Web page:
Wednesday, February 19, 2014
Pedro Rivera was suspended for a week from his job at a local television station in Connecticut after police ordered him to pack up his drone and go home. At just two-and-half pounds, the device had been poking around--hovering somewhere around 150 feet. The police felt intruded upon--perhaps by the noise, or by its shadow, or perhaps even out of concern that drones would disrupt the common grackles soaring towards Maine. Regardless, practical or sentimental, the police tattled to Rivera's employer, who sent him to his sofa for a week. Rivera sued. Now, a federal judge will consider whether there is a First Amendment free speech right to record police activities in a public space using drones. ABC brings us the story, which states:
A journalist filed a lawsuit Tuesday alleging that Hartford police officers violated his free-speech rights by questioning his use of a remote-controlled aircraft to record images of a car wreck.
Pedro Rivera asked a federal court to weigh in on the appropriate uses for aerial drones as policymakers try to catch up with technology that has made them far more versatile.
His complaint says that officers demanded that Rivera stop flying the remote-controlled aircraft, asked him to leave the area and told his employer that he had interfered with a police investigation.
"I told them I was there on my personal time," said Rivera, who was suspended for a week from his on-call job with a Connecticut television station. "They went to my employer and caused a lot of problems for me and my job."
The lawsuit, which was filed in U.S. District Court against the Hartford Police Department, seeks damages for Rivera but also asks the court to declare that he did not break any laws by operating the 2 1/2-pound, four-rotor aircraft above the scene of the fatal Feb. 1 wreck. It says that Rivera made clear he was not working for the television station, WFSB-TV, although he acknowledged that he occasionally sent the video feed from his drone to the station.
"The suit is as much about trying to make sure police officers don't legislate from the beat as it is about getting a court to weigh in and say what the standards are," said Norm Pattis, the attorney for Rivera.
Rivera, 29, of Hartford, argues in the lawsuit that police violated his First Amendment right to free expression as well as his Fourth Amendment right to be free from unreasonable seizures. Although his device was hovering at an altitude of 150 feet, he said he was operating in public space and observing events that were in plain view.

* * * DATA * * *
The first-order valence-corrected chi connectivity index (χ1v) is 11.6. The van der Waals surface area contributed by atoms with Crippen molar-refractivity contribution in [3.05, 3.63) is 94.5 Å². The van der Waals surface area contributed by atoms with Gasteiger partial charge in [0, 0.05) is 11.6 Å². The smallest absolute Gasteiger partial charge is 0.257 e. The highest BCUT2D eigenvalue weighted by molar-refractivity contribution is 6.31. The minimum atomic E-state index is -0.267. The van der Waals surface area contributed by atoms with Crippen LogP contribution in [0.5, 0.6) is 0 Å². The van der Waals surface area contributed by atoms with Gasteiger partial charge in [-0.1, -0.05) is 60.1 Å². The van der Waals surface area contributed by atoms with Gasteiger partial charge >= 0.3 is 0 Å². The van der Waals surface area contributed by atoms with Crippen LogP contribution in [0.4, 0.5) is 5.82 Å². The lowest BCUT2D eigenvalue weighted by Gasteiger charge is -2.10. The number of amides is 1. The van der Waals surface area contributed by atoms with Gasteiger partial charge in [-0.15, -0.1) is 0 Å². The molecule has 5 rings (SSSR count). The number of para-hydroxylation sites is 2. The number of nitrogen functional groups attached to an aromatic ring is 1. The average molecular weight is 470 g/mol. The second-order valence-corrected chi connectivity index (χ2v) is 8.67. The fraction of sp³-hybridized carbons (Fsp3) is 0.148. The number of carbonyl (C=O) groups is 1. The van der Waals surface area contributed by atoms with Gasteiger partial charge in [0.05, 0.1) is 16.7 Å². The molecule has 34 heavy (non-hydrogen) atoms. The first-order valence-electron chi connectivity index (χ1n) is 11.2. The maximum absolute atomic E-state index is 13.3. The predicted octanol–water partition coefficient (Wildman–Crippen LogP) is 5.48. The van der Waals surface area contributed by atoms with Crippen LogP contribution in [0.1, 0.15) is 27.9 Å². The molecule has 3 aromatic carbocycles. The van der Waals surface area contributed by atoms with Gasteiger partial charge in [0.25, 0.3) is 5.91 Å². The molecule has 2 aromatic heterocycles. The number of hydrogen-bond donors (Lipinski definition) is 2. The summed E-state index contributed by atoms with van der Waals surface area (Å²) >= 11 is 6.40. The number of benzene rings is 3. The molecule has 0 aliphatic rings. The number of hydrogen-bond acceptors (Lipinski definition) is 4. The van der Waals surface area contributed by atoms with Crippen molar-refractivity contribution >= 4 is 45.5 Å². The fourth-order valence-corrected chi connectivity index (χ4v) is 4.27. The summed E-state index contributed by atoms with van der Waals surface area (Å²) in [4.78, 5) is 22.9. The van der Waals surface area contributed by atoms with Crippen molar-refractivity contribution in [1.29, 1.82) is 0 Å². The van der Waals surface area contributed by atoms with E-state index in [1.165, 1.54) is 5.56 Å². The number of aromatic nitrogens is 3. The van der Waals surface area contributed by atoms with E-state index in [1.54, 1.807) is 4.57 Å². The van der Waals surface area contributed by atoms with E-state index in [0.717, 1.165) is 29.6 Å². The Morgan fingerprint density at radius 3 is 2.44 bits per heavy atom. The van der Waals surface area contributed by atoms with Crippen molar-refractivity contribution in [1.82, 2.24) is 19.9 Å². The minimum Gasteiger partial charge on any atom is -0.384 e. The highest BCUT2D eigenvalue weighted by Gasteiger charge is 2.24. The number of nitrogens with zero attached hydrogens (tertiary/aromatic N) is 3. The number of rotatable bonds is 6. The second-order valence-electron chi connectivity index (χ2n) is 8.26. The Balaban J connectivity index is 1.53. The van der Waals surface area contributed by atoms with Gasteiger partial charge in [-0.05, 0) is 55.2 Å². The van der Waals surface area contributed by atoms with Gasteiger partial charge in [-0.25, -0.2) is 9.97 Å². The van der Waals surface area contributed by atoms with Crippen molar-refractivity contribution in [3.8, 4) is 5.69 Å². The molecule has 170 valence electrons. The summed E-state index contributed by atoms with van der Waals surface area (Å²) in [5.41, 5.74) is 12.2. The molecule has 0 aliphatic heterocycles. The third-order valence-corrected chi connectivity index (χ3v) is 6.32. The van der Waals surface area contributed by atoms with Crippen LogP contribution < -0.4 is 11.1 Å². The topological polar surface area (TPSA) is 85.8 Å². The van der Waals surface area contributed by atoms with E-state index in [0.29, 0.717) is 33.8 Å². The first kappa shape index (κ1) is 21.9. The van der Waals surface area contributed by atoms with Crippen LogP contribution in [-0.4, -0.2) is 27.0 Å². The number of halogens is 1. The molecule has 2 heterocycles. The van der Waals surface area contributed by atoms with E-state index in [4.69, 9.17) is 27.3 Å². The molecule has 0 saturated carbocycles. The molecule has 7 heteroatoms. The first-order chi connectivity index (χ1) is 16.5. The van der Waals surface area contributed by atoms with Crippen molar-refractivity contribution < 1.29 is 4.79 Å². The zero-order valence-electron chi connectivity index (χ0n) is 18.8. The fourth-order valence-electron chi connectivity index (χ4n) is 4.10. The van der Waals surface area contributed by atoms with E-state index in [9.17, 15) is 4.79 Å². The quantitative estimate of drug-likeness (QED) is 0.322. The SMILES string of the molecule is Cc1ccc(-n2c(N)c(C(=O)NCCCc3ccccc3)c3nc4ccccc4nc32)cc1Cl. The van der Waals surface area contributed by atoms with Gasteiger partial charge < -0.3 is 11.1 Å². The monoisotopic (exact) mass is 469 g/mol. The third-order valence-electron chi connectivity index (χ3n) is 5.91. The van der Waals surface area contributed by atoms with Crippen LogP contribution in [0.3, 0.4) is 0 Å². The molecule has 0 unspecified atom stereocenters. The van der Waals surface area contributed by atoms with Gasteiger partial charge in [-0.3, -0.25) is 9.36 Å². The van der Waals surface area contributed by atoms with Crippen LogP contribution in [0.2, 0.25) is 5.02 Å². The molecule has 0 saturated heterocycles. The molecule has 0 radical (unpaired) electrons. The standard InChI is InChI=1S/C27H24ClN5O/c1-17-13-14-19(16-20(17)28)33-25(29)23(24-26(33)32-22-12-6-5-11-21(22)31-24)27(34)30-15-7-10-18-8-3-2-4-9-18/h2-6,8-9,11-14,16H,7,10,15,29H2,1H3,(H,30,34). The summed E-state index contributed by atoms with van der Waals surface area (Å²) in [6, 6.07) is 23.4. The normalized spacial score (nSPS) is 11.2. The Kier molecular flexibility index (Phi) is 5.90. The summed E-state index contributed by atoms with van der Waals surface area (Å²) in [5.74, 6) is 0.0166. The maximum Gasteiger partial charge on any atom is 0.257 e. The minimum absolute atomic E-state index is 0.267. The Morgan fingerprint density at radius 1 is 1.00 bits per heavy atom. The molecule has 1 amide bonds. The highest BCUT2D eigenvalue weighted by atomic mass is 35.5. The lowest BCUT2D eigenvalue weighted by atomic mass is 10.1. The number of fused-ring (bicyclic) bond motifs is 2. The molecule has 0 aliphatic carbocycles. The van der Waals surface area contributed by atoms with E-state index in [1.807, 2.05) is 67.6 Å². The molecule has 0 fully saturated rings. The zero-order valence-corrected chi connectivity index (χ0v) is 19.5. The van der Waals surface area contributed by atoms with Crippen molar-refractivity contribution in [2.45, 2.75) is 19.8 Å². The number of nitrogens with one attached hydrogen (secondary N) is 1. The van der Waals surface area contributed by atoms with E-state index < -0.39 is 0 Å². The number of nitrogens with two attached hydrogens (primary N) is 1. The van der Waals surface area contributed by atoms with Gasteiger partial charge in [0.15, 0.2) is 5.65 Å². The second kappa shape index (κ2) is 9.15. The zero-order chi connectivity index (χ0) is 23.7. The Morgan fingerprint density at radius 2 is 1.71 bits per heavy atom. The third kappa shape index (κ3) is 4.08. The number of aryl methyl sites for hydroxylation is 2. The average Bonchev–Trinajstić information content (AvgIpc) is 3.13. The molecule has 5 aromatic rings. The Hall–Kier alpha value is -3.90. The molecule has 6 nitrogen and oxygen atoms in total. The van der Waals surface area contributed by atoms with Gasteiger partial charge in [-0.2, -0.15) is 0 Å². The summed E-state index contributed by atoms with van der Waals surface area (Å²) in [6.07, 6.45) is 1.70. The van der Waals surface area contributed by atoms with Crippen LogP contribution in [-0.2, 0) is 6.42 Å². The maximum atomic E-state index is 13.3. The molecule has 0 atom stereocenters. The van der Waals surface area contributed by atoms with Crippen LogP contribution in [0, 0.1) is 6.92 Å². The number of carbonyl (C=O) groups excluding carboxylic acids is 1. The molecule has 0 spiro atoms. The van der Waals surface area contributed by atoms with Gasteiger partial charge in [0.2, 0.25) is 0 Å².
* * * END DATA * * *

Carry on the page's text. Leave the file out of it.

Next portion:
Lt. Brian Foley, a Hartford police spokesman who is named as a defendant in the suit, said he could not comment on pending litigation.
Foley said earlier this month that police questioned Rivera but said officers did not ask him to ground the drone. At the time, he said the only concerns for police were for the safety of the officers and the privacy of the victim, whose body was left hanging out of a mangled car.
The Federal Aviation Administration, which is investigating Rivera's use of an aerial drone, has discouraged their use for commercial purposes, including journalism.
A law passed by Congress two years ago requires the FAA to integrate unmanned aircraft of all sizes into the domestic airspace by late 2015, but it's clear the agency won't meet that deadline. The FAA has been working for more than four years on regulations to permit small drones — those weighing less than 55 pounds — to be used for commercial purposes, but it repeatedly has missed deadlines for proposing those regulations.
Last month, the FAA again moved back the date it expects to propose those regulations to November of this year. Even then, it will be just a proposal. It takes months and often years before proposed regulations become final.
The FAA is tackling small drones that are flown under about 400 feet — below where most manned aircraft fly — first because they're the easiest. Regulations to permit commercial use of larger drones are even further behind.
There are, of course, significant policy considerations as to whether and under what circumstances the use of commercial drones should even be permitted. However, I'm particularly interested in considering the propriety of distinguishing between on-the-job journalists' and private citizens' use of drones. ABC reported that the plaintiff in this case was not on-the-job at the time he employed the drone, but I'm not convinced that this ought to be an important distinction--particularly as an advocate of citizen journalism. Thankfully, the trend seems in favor of protecting citizens' right to record police activities in public spaces. As it should be.